Untested Rape Kits: The bigger picture

What officials will do about rape kit backlog

NORFOLK, Va. (WVEC) -- 13News Now is looking at the bigger picture following our investigation, which uncovered hundreds of untested rape kits sitting in local police departments. 

This is a problem that needs attention on many levels, so we're finding out what elected officials are going to do about it. We're holding both your state and federal representatives accountable on an issue that could affect each and every Virginian in some way.

Debbie Smith's story has touched people throughout the Commonwealth and across the country. In 1989, Smith was dragged from her Williamsburg home while her husband, a police officer, was asleep upstairs. She was pulled into the woods behind her home and raped over and over again.

"It took my life," she told us. "It stole any joy that was possible in my life."

The mother of two waited six long years for her case to be solved through DNA testing.

"There was now a name to go with the face that I had carried in my head for six and a half years," the victim-turned-advocate recalled.

A federal law named after her now provides funding for police departments to get rid of the backlogs of their rape kits, or Physical Evidence Recovery Kits as they're known in Virginia. U.S. Senator Tim Kaine is one of many lawmakers supporting The Debbie Smith Act.

We showed him our 13News Now Investigation, which uncovered 1,536 untested rape kits in Hampton Roads.

"The story is very troubling," he responded. "The thing is, really, I would call kind of an emergency that is really sort of a public safety disaster probably sitting on shelves."

We wanted to know what the Senator will do about the "public safety disaster sitting on shelves" in local police departments. Since the majority of cases fall under the local or state jurisdiction, on a federal level, what can be done involves money. Kaine tells 13News Now he wants to make sure the funding support is provided.

"Hopefully, if we can test it, we can catch some people. But more importantly, by catching some people, we can prevent other crimes," he explained.

We also alerted Kaine to a loophole in the law, which allows the feds to spend "Debbie Smith money" on issues other than the rape kit backlog. We asked if he'll work to close the loophole.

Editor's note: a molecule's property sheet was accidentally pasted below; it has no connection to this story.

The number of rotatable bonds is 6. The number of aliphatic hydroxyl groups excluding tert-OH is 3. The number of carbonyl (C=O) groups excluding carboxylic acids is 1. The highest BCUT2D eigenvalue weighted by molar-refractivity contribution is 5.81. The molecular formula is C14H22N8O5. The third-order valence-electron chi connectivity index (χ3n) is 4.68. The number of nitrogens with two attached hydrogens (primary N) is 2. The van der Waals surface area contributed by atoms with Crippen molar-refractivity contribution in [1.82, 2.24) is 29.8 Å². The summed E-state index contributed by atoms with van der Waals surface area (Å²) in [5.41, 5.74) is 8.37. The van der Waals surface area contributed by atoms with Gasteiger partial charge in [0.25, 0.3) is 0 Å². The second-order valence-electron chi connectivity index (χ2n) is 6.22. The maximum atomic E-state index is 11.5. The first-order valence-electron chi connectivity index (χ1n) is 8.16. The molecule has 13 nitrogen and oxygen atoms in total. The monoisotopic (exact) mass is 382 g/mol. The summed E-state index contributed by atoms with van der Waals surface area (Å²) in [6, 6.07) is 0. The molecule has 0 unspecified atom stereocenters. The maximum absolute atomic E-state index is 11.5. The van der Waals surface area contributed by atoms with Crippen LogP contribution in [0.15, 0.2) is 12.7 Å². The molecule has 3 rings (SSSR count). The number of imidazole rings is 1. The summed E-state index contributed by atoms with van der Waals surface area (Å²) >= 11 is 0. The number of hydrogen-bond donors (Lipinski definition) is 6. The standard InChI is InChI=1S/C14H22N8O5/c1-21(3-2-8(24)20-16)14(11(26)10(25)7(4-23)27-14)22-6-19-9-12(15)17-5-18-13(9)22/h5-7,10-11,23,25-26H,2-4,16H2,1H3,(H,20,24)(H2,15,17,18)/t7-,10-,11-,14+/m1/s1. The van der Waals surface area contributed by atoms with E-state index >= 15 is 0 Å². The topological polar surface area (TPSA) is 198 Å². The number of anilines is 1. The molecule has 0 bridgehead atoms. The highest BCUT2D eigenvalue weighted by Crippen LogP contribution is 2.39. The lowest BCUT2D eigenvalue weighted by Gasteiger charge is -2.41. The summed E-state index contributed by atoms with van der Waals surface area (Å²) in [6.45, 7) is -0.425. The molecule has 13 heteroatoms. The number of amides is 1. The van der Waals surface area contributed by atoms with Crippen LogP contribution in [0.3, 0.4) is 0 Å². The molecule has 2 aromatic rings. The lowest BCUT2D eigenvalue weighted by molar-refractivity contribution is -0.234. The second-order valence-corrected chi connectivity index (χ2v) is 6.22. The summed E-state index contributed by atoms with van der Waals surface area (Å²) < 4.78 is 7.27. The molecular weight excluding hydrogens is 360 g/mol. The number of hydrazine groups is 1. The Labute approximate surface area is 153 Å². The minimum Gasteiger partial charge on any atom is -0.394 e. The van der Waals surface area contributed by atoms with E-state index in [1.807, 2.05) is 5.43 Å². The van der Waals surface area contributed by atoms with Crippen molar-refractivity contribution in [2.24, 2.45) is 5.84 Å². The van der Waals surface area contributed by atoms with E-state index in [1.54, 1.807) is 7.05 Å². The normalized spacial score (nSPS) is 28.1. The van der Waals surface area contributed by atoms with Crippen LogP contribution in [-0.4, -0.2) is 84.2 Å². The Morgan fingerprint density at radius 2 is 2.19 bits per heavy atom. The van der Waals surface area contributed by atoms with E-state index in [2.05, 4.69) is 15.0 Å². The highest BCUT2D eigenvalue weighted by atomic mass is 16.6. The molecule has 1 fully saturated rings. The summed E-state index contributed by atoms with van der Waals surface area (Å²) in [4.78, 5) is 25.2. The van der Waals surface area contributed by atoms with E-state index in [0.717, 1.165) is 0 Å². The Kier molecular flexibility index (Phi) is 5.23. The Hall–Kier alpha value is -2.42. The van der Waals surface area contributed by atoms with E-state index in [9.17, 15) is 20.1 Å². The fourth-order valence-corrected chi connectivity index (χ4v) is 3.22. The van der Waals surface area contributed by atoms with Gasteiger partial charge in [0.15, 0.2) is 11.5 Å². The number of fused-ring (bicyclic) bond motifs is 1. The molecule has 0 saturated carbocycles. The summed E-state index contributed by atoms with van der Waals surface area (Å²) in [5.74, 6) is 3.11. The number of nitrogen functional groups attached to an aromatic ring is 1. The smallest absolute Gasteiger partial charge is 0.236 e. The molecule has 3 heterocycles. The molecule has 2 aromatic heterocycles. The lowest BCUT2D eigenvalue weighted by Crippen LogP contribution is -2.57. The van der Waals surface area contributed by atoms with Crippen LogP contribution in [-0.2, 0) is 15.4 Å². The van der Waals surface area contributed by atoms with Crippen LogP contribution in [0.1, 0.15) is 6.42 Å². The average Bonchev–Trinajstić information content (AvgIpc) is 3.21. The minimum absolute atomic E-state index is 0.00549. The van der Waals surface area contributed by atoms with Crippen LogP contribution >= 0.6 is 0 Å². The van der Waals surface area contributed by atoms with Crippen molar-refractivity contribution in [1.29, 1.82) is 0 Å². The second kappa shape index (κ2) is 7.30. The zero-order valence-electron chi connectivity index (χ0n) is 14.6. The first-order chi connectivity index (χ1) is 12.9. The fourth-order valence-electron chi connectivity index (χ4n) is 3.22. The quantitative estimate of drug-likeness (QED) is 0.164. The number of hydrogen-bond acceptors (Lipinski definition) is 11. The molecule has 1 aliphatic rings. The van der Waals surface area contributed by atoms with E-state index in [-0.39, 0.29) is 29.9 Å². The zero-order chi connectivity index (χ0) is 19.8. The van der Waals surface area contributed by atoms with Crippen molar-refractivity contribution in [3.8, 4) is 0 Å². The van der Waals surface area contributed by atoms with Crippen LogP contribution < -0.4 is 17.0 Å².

"We shouldn't be providing these funds, then allowing them to be used for other purposes, even if those purposes are good," he maintained. "The real public safety, I think, emergency is this backlog on the rape kits and I think we ought to be using the dollars just for that."

State money could also be used and Public Safety Secretary Brian Moran says the governor is committed to solving the problem.

"It's money well spent," Moran said. "The importance of DNA evidence cannot be overstated." 

Moran will head a special work group focusing on the inventory of untested PERK kits, which was created right after our investigation aired. The group, which includes law enforcement, forensic scientists and victim advocates, will review why some of these kits were not tested and figure out what needs to be changed.

We asked Moran if he believes there are reasons all kits should be tested in the bigger picture.

"We do," he responded. "Recognizing the importance of DNA evidence, let's re-examine that and see if we can't test even more, so we can put the DNA into the databank, so that we can prohibit future crime."

The discussion could even lead to some new laws and new testing guidelines for all police departments.

"I think it should be uniform throughout the Commonwealth," Moran said.

As this issue has been around for decades, we wanted to know how long it will be until we see change. Moran added he wants to make any recommendations to the governor in time for the legislature to take action when they reconvene in January. 


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